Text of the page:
Last time, we looked at the cost of long-term care and two strategies frequently used to cope with it. Now let’s look at several other options.
Some insurance companies have begun to offer life insurance policies that can help pay for long-term care services. The options include combination life/long-term care products, accelerated death benefits, life settlements and viatical settlements. Combination products are relatively new and the features change constantly as the products evolve.
You may choose to enter into an annuity contract with an insurance company to help pay for long-term care services. In exchange for a single payment or a series of payments, the insurance company will send you an annuity, which is a series of regular payments over a specified and defined period of time. There are two types of annuities, Immediate Annuities and Deferred Long-term Care Annuities.
You can learn more about long-term care insurance, reverse mortgages, life insurance, and annuities by visiting the government’s long-term care website, http://longtermcare.gov. If you are thinking about using one or more of these options, please contact us first. They may not be the best approach in your particular situation.
Obtaining assistance from Medicaid.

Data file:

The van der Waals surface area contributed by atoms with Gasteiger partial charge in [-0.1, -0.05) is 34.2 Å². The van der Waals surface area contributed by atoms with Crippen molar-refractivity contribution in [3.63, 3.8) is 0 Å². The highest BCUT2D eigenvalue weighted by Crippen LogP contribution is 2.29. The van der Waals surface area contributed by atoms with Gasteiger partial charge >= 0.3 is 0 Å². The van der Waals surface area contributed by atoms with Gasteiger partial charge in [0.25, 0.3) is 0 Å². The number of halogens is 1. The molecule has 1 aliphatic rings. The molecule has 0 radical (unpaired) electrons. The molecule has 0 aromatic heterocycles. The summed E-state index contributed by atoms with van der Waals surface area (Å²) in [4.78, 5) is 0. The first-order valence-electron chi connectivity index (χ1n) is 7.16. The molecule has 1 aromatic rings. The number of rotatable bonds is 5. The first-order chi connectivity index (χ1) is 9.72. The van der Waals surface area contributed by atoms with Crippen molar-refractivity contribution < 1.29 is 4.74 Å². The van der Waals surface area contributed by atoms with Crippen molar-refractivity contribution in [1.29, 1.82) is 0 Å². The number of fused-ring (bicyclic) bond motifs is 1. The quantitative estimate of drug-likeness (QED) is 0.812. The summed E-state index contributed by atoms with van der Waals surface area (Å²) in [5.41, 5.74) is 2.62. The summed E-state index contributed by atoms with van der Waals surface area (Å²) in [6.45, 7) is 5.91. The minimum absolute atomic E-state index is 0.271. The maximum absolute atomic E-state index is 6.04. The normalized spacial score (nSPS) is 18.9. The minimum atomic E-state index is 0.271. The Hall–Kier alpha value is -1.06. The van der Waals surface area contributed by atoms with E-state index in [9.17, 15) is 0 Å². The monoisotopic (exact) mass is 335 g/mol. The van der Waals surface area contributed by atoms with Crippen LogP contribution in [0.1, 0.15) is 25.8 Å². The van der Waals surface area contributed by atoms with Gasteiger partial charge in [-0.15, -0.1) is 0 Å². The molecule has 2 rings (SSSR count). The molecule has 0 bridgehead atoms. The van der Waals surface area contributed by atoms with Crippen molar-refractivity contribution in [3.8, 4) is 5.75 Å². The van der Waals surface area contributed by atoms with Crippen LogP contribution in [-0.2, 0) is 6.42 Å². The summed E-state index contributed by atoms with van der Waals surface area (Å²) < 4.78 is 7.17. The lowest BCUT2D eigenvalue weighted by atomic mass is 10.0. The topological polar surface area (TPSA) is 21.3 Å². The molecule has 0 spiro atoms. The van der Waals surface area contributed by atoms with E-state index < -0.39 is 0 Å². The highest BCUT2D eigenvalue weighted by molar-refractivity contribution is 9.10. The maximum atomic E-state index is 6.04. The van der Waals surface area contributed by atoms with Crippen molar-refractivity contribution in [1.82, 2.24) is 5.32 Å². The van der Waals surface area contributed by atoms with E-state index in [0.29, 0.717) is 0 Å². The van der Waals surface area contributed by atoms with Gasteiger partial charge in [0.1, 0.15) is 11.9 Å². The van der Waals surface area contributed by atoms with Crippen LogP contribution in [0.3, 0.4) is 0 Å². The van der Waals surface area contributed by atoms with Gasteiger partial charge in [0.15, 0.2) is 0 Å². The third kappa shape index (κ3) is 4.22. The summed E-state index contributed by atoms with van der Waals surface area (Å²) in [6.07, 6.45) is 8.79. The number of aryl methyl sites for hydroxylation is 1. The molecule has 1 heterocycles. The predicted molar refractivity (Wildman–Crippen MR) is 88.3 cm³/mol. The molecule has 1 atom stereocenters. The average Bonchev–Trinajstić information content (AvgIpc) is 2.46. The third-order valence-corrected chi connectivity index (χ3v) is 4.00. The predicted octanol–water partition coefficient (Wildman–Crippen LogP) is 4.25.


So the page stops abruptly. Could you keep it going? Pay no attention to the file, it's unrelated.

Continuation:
It is estimated that in the United States 60 percent of nursing home residents rely on Medicaid to finance their nursing home care. Even so, many families do not try to obtain such assistance because they believe they have too many assets or too much income to qualify. Others simply give assets away in the hope of becoming eligible. While you are certainly free to give away anything you want, doing so improperly can make you ineligible to receive Medicaid assistance for months, even years.
Fortunately, with proper planning it is possible to protect your assets and receive the assistance you need. We can use a wide range of tools and strategies to structure your estate in such a way that you will meet the government’s asset and income requirements. These tools and strategies include exemption planning, strategic gifting, irrevocable trust development and more.
What if you are already in a nursing home?
Perhaps you or a loved one is already in a nursing home, or must enter one very soon, and you have been told that you own too many assets to qualify for assistance from Medicaid. Do not give up. This situation, known as a Medicaid crisis, is more common than you might think. The information provided to you by friends, nursing home intake staff and even social workers may very well be outdated or simply inaccurate. You are not alone during this difficult time. We may still be able to protect your assets for yourself, your spouse and your heirs while at the same time obtaining assistance from Medicaid to pay for your nursing home care.
Contact us at your earliest convenience to learn how we can help you manage the high cost of long-term care.